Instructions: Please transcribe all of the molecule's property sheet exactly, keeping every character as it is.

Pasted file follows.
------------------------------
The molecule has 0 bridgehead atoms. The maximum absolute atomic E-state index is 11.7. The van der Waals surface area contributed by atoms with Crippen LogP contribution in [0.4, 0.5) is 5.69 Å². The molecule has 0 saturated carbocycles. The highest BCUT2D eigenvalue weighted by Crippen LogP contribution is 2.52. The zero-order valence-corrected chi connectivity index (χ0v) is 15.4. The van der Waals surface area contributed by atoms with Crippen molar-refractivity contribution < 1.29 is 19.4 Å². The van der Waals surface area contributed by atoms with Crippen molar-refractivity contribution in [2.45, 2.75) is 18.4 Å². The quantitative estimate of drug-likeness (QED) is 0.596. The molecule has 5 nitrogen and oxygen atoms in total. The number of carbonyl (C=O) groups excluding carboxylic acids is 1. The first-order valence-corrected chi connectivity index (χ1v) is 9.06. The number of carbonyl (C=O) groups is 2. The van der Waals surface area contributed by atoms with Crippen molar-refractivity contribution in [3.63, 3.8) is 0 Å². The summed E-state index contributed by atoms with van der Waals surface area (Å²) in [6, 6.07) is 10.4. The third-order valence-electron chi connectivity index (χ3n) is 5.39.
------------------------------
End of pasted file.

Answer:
The molecule has 0 bridgehead atoms. The maximum absolute atomic E-state index is 11.7. The van der Waals surface area contributed by atoms with Crippen LogP contribution in [0.4, 0.5) is 5.69 Å². The molecule has 0 saturated carbocycles. The highest BCUT2D eigenvalue weighted by Crippen LogP contribution is 2.52. The zero-order valence-corrected chi connectivity index (χ0v) is 15.4. The van der Waals surface area contributed by atoms with Crippen molar-refractivity contribution < 1.29 is 19.4 Å². The van der Waals surface area contributed by atoms with Crippen molar-refractivity contribution in [2.45, 2.75) is 18.4 Å². The quantitative estimate of drug-likeness (QED) is 0.596. The molecule has 5 nitrogen and oxygen atoms in total. The number of carbonyl (C=O) groups excluding carboxylic acids is 1. The first-order valence-corrected chi connectivity index (χ1v) is 9.06. The number of carbonyl (C=O) groups is 2. The van der Waals surface area contributed by atoms with Crippen molar-refractivity contribution in [3.63, 3.8) is 0 Å². The summed E-state index contributed by atoms with van der Waals surface area (Å²) in [6, 6.07) is 10.4. The third-order valence-electron chi connectivity index (χ3n) is 5.39.